With the consequences of the sex imbalance and aging population becoming more and more pressing, China’s cultural views on women must change – for not making the problem worse and preserving the cultural value of family and if not for the sake of simply striving for gender equality. Chinese culture does not reward women who value careers or education past a certain level. There is a special term for women who remain unmarried – sheng nu, meaning “leftover woman” with the implication that she is no longer desirable. The age at which this term is applied begins anywhere between 25-30. This has the effect of discouraging many women from pursuing higher education beyond undergraduate, for fear of being labelled as a nu buo shi“female academic”. Far from being a complementary term, women with higher education degrees such as PhDs are mocked as being a “female academic” which is a “third gender” separate from male and female. Women who pursue an education over marriage are labelled this way as unfeminine for defying social norms and pursuing an education over starting a family, and are thus seen as unsuitable for marriage. This is made worse by the prominence of academics who feel comfortable publicly publishing blatantly misogynistic sentiments such as “history has proved that women don’t belong in academia”.

China has never had a female president, or even a female member of the Standing Committee, the highest orders of parliamentary power. Of the Politburo, the next level down in government leadership, only one member is female out of the 25 in total. Retirement policies mandate female public servants to retire at 50 or 55, while men can work up until age 60. Not only does this stem from the idea that women are physically weaker, but also contributes to the problem that women are simply worth less economically. This is another subtle push to have women prioritize family, when they are legally valued less, career-wise, than men. Women in leadership positions face double bind situations when it comes to business and culture. Drinking is a large part of networking in business – baijiu is a highly alcoholic grain spirit common in China, and drinking baijiu is a large part of many networking and business dinners. Women are criticized if they drink, but miss out on networking opportunities if they don’t.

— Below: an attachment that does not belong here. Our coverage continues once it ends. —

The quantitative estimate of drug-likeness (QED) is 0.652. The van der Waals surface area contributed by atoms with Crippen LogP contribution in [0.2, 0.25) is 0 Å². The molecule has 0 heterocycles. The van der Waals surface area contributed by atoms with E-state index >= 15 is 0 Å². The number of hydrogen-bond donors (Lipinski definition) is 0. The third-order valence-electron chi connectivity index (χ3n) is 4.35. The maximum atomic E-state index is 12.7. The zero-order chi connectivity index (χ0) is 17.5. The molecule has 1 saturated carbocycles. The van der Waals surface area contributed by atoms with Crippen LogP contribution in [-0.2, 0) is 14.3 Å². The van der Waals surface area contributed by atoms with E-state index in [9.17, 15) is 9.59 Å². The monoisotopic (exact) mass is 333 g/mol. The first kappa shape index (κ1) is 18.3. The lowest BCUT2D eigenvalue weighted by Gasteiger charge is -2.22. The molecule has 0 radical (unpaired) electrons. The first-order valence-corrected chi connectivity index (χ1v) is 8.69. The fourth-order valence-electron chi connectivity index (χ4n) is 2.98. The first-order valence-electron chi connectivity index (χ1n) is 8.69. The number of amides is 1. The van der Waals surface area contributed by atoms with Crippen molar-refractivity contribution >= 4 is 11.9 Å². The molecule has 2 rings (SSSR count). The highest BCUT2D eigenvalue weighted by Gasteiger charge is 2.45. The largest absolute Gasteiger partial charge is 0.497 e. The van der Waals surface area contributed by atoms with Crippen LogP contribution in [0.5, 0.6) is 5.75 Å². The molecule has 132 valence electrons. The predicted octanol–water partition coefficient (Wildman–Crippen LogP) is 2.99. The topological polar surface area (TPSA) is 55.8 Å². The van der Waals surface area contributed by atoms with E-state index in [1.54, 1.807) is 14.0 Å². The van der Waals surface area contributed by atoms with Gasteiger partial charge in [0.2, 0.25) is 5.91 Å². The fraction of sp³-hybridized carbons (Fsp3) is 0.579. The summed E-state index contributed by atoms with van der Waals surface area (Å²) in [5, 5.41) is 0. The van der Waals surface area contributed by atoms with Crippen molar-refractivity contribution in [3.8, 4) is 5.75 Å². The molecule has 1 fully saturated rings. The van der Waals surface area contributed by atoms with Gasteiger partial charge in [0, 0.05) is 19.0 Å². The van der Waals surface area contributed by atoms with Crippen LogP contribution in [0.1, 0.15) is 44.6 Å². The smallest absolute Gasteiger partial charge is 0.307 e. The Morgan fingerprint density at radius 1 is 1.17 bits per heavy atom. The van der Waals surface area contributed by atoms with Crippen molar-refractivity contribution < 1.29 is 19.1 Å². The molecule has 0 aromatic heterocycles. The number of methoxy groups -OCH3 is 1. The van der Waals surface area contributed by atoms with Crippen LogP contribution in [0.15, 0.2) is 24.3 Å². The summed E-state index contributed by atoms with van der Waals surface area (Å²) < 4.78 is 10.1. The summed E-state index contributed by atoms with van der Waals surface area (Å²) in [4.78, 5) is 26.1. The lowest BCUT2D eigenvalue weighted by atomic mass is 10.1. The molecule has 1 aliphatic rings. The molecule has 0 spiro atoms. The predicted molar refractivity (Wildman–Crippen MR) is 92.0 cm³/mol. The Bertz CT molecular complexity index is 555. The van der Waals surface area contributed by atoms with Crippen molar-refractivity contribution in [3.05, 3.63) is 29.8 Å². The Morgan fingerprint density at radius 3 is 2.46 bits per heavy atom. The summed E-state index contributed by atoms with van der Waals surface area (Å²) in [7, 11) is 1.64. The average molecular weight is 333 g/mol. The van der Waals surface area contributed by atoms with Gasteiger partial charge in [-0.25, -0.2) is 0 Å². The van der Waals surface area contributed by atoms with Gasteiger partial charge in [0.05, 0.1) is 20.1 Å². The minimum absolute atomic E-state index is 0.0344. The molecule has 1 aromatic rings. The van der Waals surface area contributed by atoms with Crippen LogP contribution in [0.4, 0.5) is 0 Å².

In many ways, women in China are set up to be disadvantaged in their professional lives in comparison to their male counterparts. And the imbalanced sex ratio does not help professionally inclined women. Instead, it drives up the cultural value of marriage, and places further pressure on women to choose marriage and children over careers. Discouraging women from pursuing an education or career for the sake of retaining their idealized attractiveness and femininity will have a negative effect as more and more women are willing to forsake the former to advance their careers. As time goes on, the idea that family and personal ambitions are mutually exclusive pursuits for women will not be enough to keep women out of higher academia. But perpetuating the false dichotomy will keep more and more men from fulfilling familial cultural values.

Notably, in all the above policies from the One Child Policy to the proposed reproductive fund, these laws deal with women as the means to a reproductive target. Women are the ones being valued by both law and culture as vessels for potential offspring more than individuals with the right to choose how many children to have, to do it in or out of wedlock, or even whether or not having children is a personal priority over other choices such as education or career. As the US heads into ever increasingly partisan debates on women’s rights, it’s important to remember that everything mentioned in this article, from policing female reproductive rights to societal views which disadvantage women in the workplace, is not unique to China. Gender inequality on all levels is interconnected, whether one looks at it from a cultural, legislative, demographic, or economic perspective. As current events such as the hearing of Brett Kavanaugh continues, it is important to remember this – sexism does not exist in a vacuum of individual behavior, nor nationwide generalization. Everything being interconnected, it is imperative to address it in whatever form it occurs, whenever we can.